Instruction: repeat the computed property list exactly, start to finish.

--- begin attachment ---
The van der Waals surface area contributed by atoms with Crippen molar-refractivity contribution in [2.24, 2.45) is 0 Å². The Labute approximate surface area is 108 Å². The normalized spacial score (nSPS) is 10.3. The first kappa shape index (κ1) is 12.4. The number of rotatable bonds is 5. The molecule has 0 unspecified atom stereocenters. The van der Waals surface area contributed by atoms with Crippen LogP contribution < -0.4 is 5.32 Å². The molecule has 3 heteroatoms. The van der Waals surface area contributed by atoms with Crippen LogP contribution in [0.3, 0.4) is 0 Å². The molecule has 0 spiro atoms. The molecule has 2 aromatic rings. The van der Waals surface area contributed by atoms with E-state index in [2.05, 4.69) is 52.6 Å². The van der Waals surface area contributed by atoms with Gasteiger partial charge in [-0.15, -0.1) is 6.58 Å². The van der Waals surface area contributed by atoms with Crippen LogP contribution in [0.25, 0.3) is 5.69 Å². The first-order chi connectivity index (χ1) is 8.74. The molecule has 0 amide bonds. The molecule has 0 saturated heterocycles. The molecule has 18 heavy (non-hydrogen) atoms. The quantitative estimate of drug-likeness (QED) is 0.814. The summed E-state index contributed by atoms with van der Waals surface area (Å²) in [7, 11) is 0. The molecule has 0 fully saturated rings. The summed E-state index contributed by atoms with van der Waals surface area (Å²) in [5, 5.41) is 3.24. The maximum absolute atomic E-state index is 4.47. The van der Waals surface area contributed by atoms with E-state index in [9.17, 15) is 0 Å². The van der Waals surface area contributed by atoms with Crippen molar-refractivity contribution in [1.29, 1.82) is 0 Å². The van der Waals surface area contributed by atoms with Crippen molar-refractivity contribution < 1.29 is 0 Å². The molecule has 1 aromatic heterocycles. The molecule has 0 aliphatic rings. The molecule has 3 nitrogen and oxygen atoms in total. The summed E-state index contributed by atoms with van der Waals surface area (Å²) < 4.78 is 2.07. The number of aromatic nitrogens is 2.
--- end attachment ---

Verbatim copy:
The van der Waals surface area contributed by atoms with Crippen molar-refractivity contribution in [2.24, 2.45) is 0 Å². The Labute approximate surface area is 108 Å². The normalized spacial score (nSPS) is 10.3. The first kappa shape index (κ1) is 12.4. The number of rotatable bonds is 5. The molecule has 0 unspecified atom stereocenters. The van der Waals surface area contributed by atoms with Crippen LogP contribution < -0.4 is 5.32 Å². The molecule has 3 heteroatoms. The van der Waals surface area contributed by atoms with Crippen LogP contribution in [0.3, 0.4) is 0 Å². The molecule has 0 spiro atoms. The molecule has 2 aromatic rings. The van der Waals surface area contributed by atoms with E-state index in [2.05, 4.69) is 52.6 Å². The van der Waals surface area contributed by atoms with Gasteiger partial charge in [-0.15, -0.1) is 6.58 Å². The van der Waals surface area contributed by atoms with Crippen LogP contribution in [0.25, 0.3) is 5.69 Å². The first-order chi connectivity index (χ1) is 8.74. The molecule has 0 amide bonds. The molecule has 0 saturated heterocycles. The molecule has 18 heavy (non-hydrogen) atoms. The quantitative estimate of drug-likeness (QED) is 0.814. The summed E-state index contributed by atoms with van der Waals surface area (Å²) in [7, 11) is 0. The molecule has 0 fully saturated rings. The summed E-state index contributed by atoms with van der Waals surface area (Å²) in [5, 5.41) is 3.24. The maximum absolute atomic E-state index is 4.47. The van der Waals surface area contributed by atoms with E-state index in [9.17, 15) is 0 Å². The van der Waals surface area contributed by atoms with Crippen molar-refractivity contribution in [1.29, 1.82) is 0 Å². The van der Waals surface area contributed by atoms with Crippen molar-refractivity contribution < 1.29 is 0 Å². The molecule has 1 aromatic heterocycles. The molecule has 0 aliphatic rings. The molecule has 3 nitrogen and oxygen atoms in total. The summed E-state index contributed by atoms with van der Waals surface area (Å²) < 4.78 is 2.07. The number of aromatic nitrogens is 2.